CQN continues its tribute to the one-and-only Bertie Auld who celebrated his 81st birthday a week ago today.
The Lisbon Lion has been sharing his Celtic secrets with CQN readers in exclusive extracts from his autobiography, ‘A Bhoy Called Bertie,’ co-authored by Alex Gordon, and today the Hoops great gives you an insight into his dealings with the legendary Jock Stein.
Enjoy a Saturday sitdown with the iconic Parkhead all-time favourite.
HERE’S something that may surprise you – Jock Stein wasn’t a bad singer. He liked to get up, grab the microphone and batter out some Sinatra songs to startled guests at one of the many functions we used to attend. The gruffness was gone as he belted out some numbers and let his hair down.
But, back at the park the following day, it was business, as usual. Looking back, I can now heave a sigh of relief – thank goodness there wasn’t such a thing as Karaoke around then. We would never have got Big Jock off the stage!
I had a few run-ins with Jock, of course. I recall one day storming out of Celtic Park after a particularly bad fall-out between us. I had been a substitute on the Saturday when Celtic drew 3-3 with Partick Thistle during a Scottish Cup-tie at Firhill in January 1969. I didn’t get on that afternoon, but I thought there might be a chance of getting the nod in the replay. Not only was I not in the first team, I wasn’t even on the bench.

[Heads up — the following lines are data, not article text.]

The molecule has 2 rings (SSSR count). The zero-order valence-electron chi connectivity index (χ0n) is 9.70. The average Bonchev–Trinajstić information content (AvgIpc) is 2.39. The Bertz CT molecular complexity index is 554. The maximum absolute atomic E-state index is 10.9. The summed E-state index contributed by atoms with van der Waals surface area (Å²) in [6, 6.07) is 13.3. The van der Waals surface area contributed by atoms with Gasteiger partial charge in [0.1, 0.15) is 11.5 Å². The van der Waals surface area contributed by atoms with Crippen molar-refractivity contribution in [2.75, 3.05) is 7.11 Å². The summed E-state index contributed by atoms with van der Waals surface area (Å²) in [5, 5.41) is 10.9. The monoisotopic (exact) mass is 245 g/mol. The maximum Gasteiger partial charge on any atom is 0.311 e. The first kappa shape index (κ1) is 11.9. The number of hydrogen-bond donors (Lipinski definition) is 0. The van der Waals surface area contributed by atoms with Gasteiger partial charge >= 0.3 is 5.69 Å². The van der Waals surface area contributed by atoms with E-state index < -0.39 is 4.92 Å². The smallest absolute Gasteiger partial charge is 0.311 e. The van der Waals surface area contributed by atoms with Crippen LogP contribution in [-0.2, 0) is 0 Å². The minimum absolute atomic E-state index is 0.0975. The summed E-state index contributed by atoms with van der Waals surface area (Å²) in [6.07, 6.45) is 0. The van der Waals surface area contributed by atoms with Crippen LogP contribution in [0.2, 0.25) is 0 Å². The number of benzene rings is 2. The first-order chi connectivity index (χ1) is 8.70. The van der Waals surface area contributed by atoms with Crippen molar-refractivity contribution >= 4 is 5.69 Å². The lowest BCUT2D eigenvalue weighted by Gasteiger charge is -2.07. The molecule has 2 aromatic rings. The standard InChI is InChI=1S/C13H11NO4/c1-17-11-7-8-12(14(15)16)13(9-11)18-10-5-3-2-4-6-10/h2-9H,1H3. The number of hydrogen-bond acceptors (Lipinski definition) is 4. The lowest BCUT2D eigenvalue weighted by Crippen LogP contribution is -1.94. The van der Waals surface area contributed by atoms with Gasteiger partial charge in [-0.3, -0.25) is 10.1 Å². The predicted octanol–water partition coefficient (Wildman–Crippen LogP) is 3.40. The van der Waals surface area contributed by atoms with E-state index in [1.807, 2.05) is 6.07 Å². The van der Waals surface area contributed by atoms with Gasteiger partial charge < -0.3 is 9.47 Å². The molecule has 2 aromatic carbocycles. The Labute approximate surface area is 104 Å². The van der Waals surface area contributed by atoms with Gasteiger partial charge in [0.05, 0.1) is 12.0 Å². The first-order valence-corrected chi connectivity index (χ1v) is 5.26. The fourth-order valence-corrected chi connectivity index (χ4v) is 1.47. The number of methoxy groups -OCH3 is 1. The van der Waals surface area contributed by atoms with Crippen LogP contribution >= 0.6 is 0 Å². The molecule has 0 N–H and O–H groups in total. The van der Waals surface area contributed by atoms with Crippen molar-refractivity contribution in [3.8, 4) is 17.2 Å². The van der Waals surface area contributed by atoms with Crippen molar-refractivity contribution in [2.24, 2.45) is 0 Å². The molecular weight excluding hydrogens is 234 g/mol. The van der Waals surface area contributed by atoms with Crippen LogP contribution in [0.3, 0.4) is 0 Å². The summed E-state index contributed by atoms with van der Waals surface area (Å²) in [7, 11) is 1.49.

I had been ditched without kicking a ball. I was more than just a wee bit incensed as well as puzzled.
I went to see him in his office. As a seasoned pro, I thought I deserved better treatment than that and I told him so. He could have pulled me aside at training and told me what he was going to do. I would still have been bewildered, but, at least, it would have softened the blow. But he never uttered a word – not one.